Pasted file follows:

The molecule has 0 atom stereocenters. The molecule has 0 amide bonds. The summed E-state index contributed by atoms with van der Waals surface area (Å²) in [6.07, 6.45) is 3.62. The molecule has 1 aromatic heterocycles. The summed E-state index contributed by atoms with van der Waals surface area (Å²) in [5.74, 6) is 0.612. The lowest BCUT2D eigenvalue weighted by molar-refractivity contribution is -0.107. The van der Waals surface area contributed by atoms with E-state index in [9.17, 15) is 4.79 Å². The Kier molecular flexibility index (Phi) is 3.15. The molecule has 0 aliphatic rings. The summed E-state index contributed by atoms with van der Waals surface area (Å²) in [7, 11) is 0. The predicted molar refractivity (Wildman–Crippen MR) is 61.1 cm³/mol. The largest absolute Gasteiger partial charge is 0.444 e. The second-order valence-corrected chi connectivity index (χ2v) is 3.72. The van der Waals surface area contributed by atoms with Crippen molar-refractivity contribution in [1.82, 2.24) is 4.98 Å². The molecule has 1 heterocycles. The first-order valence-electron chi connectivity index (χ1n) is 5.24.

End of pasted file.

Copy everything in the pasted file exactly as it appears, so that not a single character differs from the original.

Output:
The molecule has 0 atom stereocenters. The molecule has 0 amide bonds. The summed E-state index contributed by atoms with van der Waals surface area (Å²) in [6.07, 6.45) is 3.62. The molecule has 1 aromatic heterocycles. The summed E-state index contributed by atoms with van der Waals surface area (Å²) in [5.74, 6) is 0.612. The lowest BCUT2D eigenvalue weighted by molar-refractivity contribution is -0.107. The van der Waals surface area contributed by atoms with E-state index in [9.17, 15) is 4.79 Å². The Kier molecular flexibility index (Phi) is 3.15. The molecule has 0 aliphatic rings. The summed E-state index contributed by atoms with van der Waals surface area (Å²) in [7, 11) is 0. The predicted molar refractivity (Wildman–Crippen MR) is 61.1 cm³/mol. The largest absolute Gasteiger partial charge is 0.444 e. The second-order valence-corrected chi connectivity index (χ2v) is 3.72. The van der Waals surface area contributed by atoms with Crippen molar-refractivity contribution in [1.82, 2.24) is 4.98 Å². The molecule has 1 heterocycles. The first-order valence-electron chi connectivity index (χ1n) is 5.24.